Disastrous Medication Changes

Medication changes and what can happen when you try and change your bipolar medication on your own. Read my story.

I'm Bipolar? - October 23, Year One 17 Months After Diagnosis

Do Not Do This!

Medication changes and what can happen when you try and change your bipolar medication on your own. Read my story.Everything seemed to be going okay, except that my insurance company was refusing to precertify anymore visits until my psychiatrist filled out and submitted a treatment plan. We had just changed my medication balance, boosting Serzone from 300 to 400 mg per day, and cutting Celexa from 10 to 5 mg. That was on September 7.

A week later, on September 14, I lost it. When an internet friend of mine found herself in what I believed to be a situation filled with injustice, I threw myself passionately into defending her - and found myself crying uncontrollably, off and on, all afternoon and evening and into the night. By bedtime, I had scared myself. I hadn't had one of these crying jags in a long time - in fact, near as I can tell, not since the day I was diagnosed bipolar. I decided that an extra 100 Serzone was not enough to compensate for cutting Celexa down to 5. So I did the dumb, dumb thing: I boosted Serzone, on my own, from 400 to 500 mg per day.

Too Much, Too Fast

Spread out between morning and night doses, the increase was just 50 mg at a time, but even so the effects of going from 150 per dose to 250 per dose within 7 days showed up immediately. The next morning I was seeing motion trails off my hands and arms as I moved. I was heavy-headed, and not until after I took a 2-hour nap in the afternoon did my head finally clear.

I attributed all this, that day, to the prolonged crying spells of the day before. But two days later I was complaining of extremely swollen and painful breasts - to the point that just having clothing touch them hurt. I thought it was PMS ... but it wasn't.

On the 19th I got up and crashed into the nearest wall, unable to walk straight at first, and remained woozy. That day I finally used our own resource - the Side Effects Library - to look up Serzone. Sure enough: blurred vision/changes in vision, breast tenderness and dizziness were all there.

The dizziness didn't go away. That afternoon I drove (very cautiously) to my chiropractic appointment, skipped all therapies except the adjustment (because it hurt so much to lie on my chest!), and told the doctor what was going on. He was horrified and insisted that I call my psychiatrist immediately when I got home - which I did.

Dr. Meyer confirmed that Serzone was the likely culprit and advised cutting it back. I went down to 400 per day again.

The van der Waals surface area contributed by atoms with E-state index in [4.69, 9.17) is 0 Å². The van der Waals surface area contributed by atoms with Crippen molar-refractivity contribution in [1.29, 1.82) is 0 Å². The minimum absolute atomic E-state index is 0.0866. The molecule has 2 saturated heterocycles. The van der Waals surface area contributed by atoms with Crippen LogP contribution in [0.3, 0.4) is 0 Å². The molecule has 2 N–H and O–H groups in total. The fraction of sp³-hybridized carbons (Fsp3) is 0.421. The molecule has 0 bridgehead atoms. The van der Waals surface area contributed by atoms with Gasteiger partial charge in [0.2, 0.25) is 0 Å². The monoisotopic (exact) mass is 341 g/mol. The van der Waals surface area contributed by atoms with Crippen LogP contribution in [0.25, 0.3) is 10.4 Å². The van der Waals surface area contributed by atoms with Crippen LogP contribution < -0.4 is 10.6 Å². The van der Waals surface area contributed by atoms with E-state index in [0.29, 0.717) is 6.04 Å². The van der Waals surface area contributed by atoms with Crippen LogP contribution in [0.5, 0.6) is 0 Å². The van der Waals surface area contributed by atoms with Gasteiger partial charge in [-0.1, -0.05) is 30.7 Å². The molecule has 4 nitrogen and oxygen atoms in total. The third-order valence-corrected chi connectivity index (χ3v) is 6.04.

The breast pain went away soon, but not the dizziness or the motion trails. Over the next week, I cut Serzone back to 350, then to 300. I called the Dr. Meyer's office again to find out what was happening with the insurance company. They had finally received the huge form, filled it in, and mailed it back, but had received no reply. I ran out of Celexa and figured well, we were trying to get me off that anyway, so did not ask for more. ANOTHER mistake.


The side effects - motion trails and lightheadedness - had never completely gone away, and now depression was getting strong. On October 6 I called the doctor again. Still no reply from the insurance company, but by now I didn't care any more, and made the first possible appointment, four days away. Then I called the insurance company to find out what the hell was going on. After speaking to three or four different people, I found out that (a) they couldn't find the form from my doctor, and (b) I could go to see him anytime I wanted to, and when they received the form, they would backdate the treatment plan to cover my visit. I wanted to scream! I would have gone to see the doctor much sooner if I had known I could get it covered by insurance!

The next few days were horrible. I couldn't work. I cried a lot. As once before in a serious depression, I came perilously close to buying a pack of cigarettes; instead I turned to the Quit Smoking Support Forum where I got enough help to get me through till my Tuesday appointment.

Finally October 10th came. After I went over everything with Dr. Meyer, he put me back to the meds mix from late July: 20 mg Celexa, 200 Serzone (100 morning and night), and 25 Trazodone for sleep. He also gave me a low dose of Lorazepam (Ativan) because I had been experiencing muscle spasms from tension/anxiety and my fibromyalgia was in full flare. Finally, he told me to take half a Celexa as soon as I got home.

The dizziness cleared up quickly, the depression lifted just as fast. Amazing! Since then, I've taken Lorazepam as needed and have been able to cope with several household emergencies - something I couldn't possibly have done before getting the meds adjusted. Back pain has eased significantly as well.

And the moral of the story is ...

DON'T MESS WITH YOUR MEDS. If things are not going the way you think they should, call your doctor immediately! I put myself through three-and-a-half weeks of needless misery and pain by changing dosages on my own, and not reporting to the doctor when I should have. I've learned my lesson. I hope you, too, can learn from my mistakes.

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APA Reference
Staff, H. (2007, March 22). Disastrous Medication Changes, HealthyPlace. Retrieved on 2024, July 21 from

Last Updated: April 6, 2017

Medically reviewed by Harry Croft, MD

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